who am I to talk of love?

One of my best friends in the world is getting married over Labor Day weekend and I’m heading back to the West Coast to be his best (wo)man next week. We are both performance poets, met in a performance poetry class in fact, and he has asked me to write something for the wedding ceremony.Right now, I feel like I am the worst person to give any sort of relationship/ committment/ marriage advice or poetic waxing to anyone in earshot, let alone at a wedding of someone I deeply care about. What do I know about making love stay, about sustaining a relationship, about falling in love? I feel like an amateur. I barely have any of this figured out.

I’m jealous of their relationship and committment sometimes. And I know them both well enough to know that I am going to learn so much – about relationships, life, love – from the way that they stay committed to each other.

So I don’t have to give relationship advice – or deep insights about love and marriage and commitment. Okay. But then, I guess my question is, what the hell do I say?

I’ve been a bit obsessed with theories of love in the past five-ish years. I have read and do own A Natural History of Love by Diane Ackerman and All About Love by bell hooks and If the Buddha Dated & If the Buddha Married by Charlotte Kasl and Against Love: A Polemic and any other books on love that I could get my hands on, really, including the occasionally cheesy self-help variety (which I actually read frequently).

I’m thinking I’ll start there. Perhaps I can pull some quotes or ideas into one coherent (short) piece and that’ll be enough. General observations about loving, nothing too specific.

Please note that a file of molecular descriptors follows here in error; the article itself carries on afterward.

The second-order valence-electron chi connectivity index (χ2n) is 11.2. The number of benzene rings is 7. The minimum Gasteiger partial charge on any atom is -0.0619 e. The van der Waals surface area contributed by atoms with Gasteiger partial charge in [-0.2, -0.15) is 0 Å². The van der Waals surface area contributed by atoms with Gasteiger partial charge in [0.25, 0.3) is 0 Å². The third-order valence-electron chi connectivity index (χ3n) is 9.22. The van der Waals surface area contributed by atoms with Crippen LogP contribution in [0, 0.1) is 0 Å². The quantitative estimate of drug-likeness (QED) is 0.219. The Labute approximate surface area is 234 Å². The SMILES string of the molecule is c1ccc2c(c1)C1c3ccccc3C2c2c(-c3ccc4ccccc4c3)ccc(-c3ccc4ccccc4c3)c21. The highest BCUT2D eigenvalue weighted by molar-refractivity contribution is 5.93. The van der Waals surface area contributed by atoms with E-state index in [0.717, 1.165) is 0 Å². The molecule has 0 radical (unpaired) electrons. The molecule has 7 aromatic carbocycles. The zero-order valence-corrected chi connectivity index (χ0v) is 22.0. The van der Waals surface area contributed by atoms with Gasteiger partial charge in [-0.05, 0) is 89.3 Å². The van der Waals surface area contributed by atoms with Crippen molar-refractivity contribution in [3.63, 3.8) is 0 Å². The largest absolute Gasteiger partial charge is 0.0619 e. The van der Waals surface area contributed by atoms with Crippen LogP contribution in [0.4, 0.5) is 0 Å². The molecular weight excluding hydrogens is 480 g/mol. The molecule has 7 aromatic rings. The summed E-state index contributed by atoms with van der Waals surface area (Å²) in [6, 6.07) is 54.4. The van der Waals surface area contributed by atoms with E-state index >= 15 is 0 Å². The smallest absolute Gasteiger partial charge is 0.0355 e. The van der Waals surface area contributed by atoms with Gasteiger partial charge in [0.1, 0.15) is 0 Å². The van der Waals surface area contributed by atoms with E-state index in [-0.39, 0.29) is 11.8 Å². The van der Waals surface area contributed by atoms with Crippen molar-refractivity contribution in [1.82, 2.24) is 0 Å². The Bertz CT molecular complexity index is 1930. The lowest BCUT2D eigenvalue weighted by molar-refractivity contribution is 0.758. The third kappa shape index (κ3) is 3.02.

I don’t know. I’m working on it.

Published by Sinclair Sexsmith

Sinclair Sexsmith is a genderqueer kinky butch writer who teaches and performs, specializing in sexualities, genders, and relationships. They've written at sugarbutch.net since 2006, recognized numerous places as one of the Top Sex Blogs. Sinclair's gender theory and queer erotica is widely published in anthologies like Take Me There: Trans and Genderqueer Erotica, and online at Feministing, Autostraddle, AfterEllen, and more; they are the editor of Best Lesbian Erotica 2012 and Say Please: Lesbian BDSM Erotica, both published by Cleis Press. Sweet & Rough: Sixteen Stories of Queer Smut, Sinclair's first book of short erotic stories, was published in 2014. They use the pronouns they, them, theirs, themself, and live in Oakland, CA with their boy.

One thought on “who am I to talk of love?”

  1. Morgan says:

    Write a piece that details how much you envy the rare love that they have found, why their communication is so special and rare, and how you look forward to learning from them.

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